We don’t believe you should push too hard or go massively out of your comfort zone. Not at first. Work little and often, in increments, being reflective and being kind to yourself. In time, you’ll have a list of points and tasks that you love so much, and you will have practiced adding in more open demonstration of your genuinely felt passion at opportune moments.

The gains, we hope, will be large and rewarding. Asks your maths students whether and why they thought you were enthusiastic, and ask them to reflect on how it helped you. Simply add a question to your module feedback or create an informal survey at the end of the semester. When I have done this with linguistics students, they said it really made a difference, and that helped me to have some validation and further confidence in the approach. Please don’t be like Mrs Nameless – show as much enthusiasm as you are able so that as many of your maths students as possible experience positive affect, or emotional engagement, towards the wonderful world of maths. Please get in touch with Enthusiastic HE to discuss further – and to let us know how you got on!

Rebecca Jackson / @chasing_ling of @EnthusiasticHE wrote this blog post for Santanu Vasant’s 13/09 #HEblogswap initiative. Thanks Rebecca for your advice!



OneNote Class Notebook and Classroom Teams

In July’s SALT Conference, I presented a demonstration of OneNote Class Notebook to my colleagues. As it was a bit chaotic and unstructured, I prepared presentation in Sway that I made available after the session. (I also promised a video which is still on my to-do-list.)

Interestingly, our own Paul Manning (@PaulCManning) and OneNote Central (@OneNoteC) spotted my Sway and after a short twitter conversation that turned to Microsoft Teams, @OneNoteC tweeted a useful collection of resources on Teams for Education:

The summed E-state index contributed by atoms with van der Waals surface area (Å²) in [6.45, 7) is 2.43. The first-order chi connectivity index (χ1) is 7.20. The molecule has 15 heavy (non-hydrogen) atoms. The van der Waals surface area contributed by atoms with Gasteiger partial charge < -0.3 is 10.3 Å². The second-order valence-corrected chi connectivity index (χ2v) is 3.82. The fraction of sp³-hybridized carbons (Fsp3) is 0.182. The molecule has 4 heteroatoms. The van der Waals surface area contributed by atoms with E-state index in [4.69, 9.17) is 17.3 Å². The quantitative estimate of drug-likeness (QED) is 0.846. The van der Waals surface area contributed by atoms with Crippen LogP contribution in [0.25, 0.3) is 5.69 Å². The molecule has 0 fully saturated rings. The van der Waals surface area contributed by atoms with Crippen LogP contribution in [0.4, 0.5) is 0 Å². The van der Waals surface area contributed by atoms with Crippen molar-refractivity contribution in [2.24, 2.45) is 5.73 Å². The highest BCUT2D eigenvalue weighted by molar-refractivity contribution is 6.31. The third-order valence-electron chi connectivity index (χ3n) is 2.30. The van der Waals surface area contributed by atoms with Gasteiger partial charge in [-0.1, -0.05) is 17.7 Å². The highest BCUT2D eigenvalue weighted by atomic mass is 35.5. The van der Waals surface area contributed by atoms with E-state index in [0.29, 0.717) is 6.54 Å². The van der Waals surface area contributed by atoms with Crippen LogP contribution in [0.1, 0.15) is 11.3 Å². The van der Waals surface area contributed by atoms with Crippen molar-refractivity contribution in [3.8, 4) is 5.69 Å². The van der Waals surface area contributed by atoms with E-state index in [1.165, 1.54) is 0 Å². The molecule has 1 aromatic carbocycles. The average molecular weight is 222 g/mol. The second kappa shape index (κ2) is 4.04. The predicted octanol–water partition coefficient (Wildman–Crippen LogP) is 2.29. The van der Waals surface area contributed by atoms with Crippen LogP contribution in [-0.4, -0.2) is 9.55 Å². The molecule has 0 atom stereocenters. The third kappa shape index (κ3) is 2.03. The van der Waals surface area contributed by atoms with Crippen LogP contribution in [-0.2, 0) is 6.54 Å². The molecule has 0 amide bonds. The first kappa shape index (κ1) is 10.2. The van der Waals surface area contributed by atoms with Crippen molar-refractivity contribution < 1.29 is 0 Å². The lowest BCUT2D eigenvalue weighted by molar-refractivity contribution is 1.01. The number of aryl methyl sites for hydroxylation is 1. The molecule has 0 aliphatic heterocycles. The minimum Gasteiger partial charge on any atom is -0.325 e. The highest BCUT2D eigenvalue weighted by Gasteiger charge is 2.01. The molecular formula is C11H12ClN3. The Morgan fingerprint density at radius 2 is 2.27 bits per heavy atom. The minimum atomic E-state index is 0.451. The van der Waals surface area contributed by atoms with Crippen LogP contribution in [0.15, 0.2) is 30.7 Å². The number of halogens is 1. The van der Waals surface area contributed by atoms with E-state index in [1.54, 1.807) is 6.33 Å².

Within this collection, there is a link to a Webinar “Modern Classroom Collaboration: Microsoft Teams in Office 365 for Education” hosted by Raanah Amjadi et al. of Microsoft Canada (Jun 8, 2017) which I signed up for yesterday and watched this morning.

It’s well worth doing the same to get an inkling of how Microsoft is pitching @MicrosoftTeams and @msonenote as a classroom environment that looks viable as a replacement for institutional LMS and VLE offerings. I think that it may well disrupt the market for the simple reason that it’s built on Office 365 and uses the same content delivery and collaboration tools that students will use after graduation. Perhaps, for the first time in this market, there is a set of tools that teachers are already using in their day-to-day work, that can be used to develop courses and activities that provide an authentic and transferable experience to students.

Office 365 for Education is free for all institutions from K-12 through Higher Ed so this is a very smart move!

I intend to introduce students on EG-252 to Teams and Planner (already available at my University) but if the Teams for Classroom features are activated in time, I may well use it for my modules EGLM03 and EG-247 next year.

Emerging into the light

I’ve decided to return to social media a bit earlier than planned. 

Here are two things that I thought I needed to share and brought me out if hibernation.
For the first, I’ve been catching up on Bryan Alexander’s discussions in his Future Trends Forum which can be viewed on this YouTube channel. I’ve been particularly interested in the discussion with Phil Hill on ‘Towards the future Learning Msnsgement System‘ and ‘The Future of Moodle‘ with Martin Dougiamas. Both good flipped learning opportunities for anyone embarking on a VLE/LMS review. 

Secondly, Chris Rowell posted a proposal for the establishment of a Digital Champions at Regent’s University of London which is an idea that my Univesity could usefully steal.

Going dark

Over the last week or so, I have found myself getting more and more depressed about the state of the world and my place in it. The constant bad news about the UK election, Brexit, Trump, and the vile responses you read when you follow a Tweet stream on any of these topics. The crisis in Higher Education, too many students, falling student satisfaction, TEF, the stress of teaching and managing teaching, the false dawn of e-learning, analytics, AI; dire warnings about so-called “Generation-Z” students and their likely impact; and the devaluation of human relationships between teachers and their students. Etc, etc.

Last week we had the SALT Conference here at Swansea. I should be feeling invigorated and reactivated. I don’t.

I’ve decided that perhaps the reason for my current despondency is that I’ve become addicted to Twitter (and other social media) and it’s making me ill. So I’ve decided to go dark, for a few weeks at least. The tweet that will be posted when I post this will be my last for at least a month.